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Short film depicts life of hip-hop promoter, real estate mogul

Rapper G-Eazy stars in the film “Tunnel Vision,” which depicts the life of Antonio Salvatore Servidio, aka Johnny Russo. (Courtesy of TunnelVisionMovie)

Rapper G-Eazy stars in the film “Tunnel Vision,” which depicts the life of Antonio Salvatore Servidio, aka Johnny Russo. (Courtesy of TunnelVisionMovie)

It blows Antonio Salvatore Servidio’s mind that his life story is being told in film.

“It never hit me until last week, until I started seeing the trailers on the Internet,” he says. “It’s crazy to think that the short film is actually done.”

Servidio is the executive producer and co-writer of the short film “Tunnel Vision.”

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The film will have its first New Mexico screening on Wednesday, Feb. 3, at The Guild.

The film depicts the story of Johnny Russo, played by rapper G-Eazy, and his drive to extinguish anything that comes in the way of his moneymaking abilities, with the exception of the federal government.

Servidio says the movie details the journey of one man’s life on the streets outselling and out maneuvering some of the biggest criminals in the world, only to find out that his lawyer is the biggest crook of them all.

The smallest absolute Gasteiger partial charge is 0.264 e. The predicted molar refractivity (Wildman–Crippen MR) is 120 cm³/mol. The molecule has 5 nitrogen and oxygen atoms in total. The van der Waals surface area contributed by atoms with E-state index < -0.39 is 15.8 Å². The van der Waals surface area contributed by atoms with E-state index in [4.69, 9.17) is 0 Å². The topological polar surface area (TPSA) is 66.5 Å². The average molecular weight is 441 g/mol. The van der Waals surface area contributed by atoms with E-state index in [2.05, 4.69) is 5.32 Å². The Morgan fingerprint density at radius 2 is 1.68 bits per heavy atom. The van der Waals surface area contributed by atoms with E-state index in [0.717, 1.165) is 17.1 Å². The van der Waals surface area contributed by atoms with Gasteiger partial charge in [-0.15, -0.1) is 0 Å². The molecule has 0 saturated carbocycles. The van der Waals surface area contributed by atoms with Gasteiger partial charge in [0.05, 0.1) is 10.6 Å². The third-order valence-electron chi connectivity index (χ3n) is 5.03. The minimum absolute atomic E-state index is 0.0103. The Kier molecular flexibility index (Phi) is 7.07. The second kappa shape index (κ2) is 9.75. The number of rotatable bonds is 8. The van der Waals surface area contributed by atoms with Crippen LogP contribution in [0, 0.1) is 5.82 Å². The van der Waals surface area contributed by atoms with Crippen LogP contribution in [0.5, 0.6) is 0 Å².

The short film is based on the real-life hustle and machismo Servidio, also known as Johnny Russo, one of the biggest hip-hop promoters of the past 20 years.

The story and information in the screenplay are based on true reports from the FBI, Drug Enforcement Administration and the Department of Justice. These factual accounts are supported with additional information provided by Johnny’s mother, other family members and his attorneys.

As a young man, Johnny Russo was incarcerated for five years in federal prison. After his release, he rebuilds his life, becoming a successful real estate mogul before the financial crisis and mortgage meltdown bring his empire crashing down.

“The film had to be as authentic as we could get it,” he says. “I was asked to not write about the film from a first-person view. The documents were all used for the film.”

Servidio and the cast shot for four days around Los Angeles.

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“We shot for 15 hours a day,” he says. “The film is only 25 minutes. That was a lot of footage, and it’s been a great experience to be a part of.”

Servidio wanted to have a screening in Albuquerque because the city always stepped up to pack the hip-hop shows he promoted.

“I haven’t been to Albuquerque in a long time,” he says. “That was one of the places we enjoyed making stops at. It’s incredible to see how fast the time has passed.”

Servidio has seen the film and says there will be a feature-length film coming and they are getting all the financing and actors signed on.

“My mom saw the short film and cried,” he says. “She enjoyed the whole film and says G-Eazy carried the film.”

SEND ME YOUR TIPS: If you know of a movie filming in the state, or are curious about one, email film@ABQjournal.com. Follow me on Twitter @agomezART.

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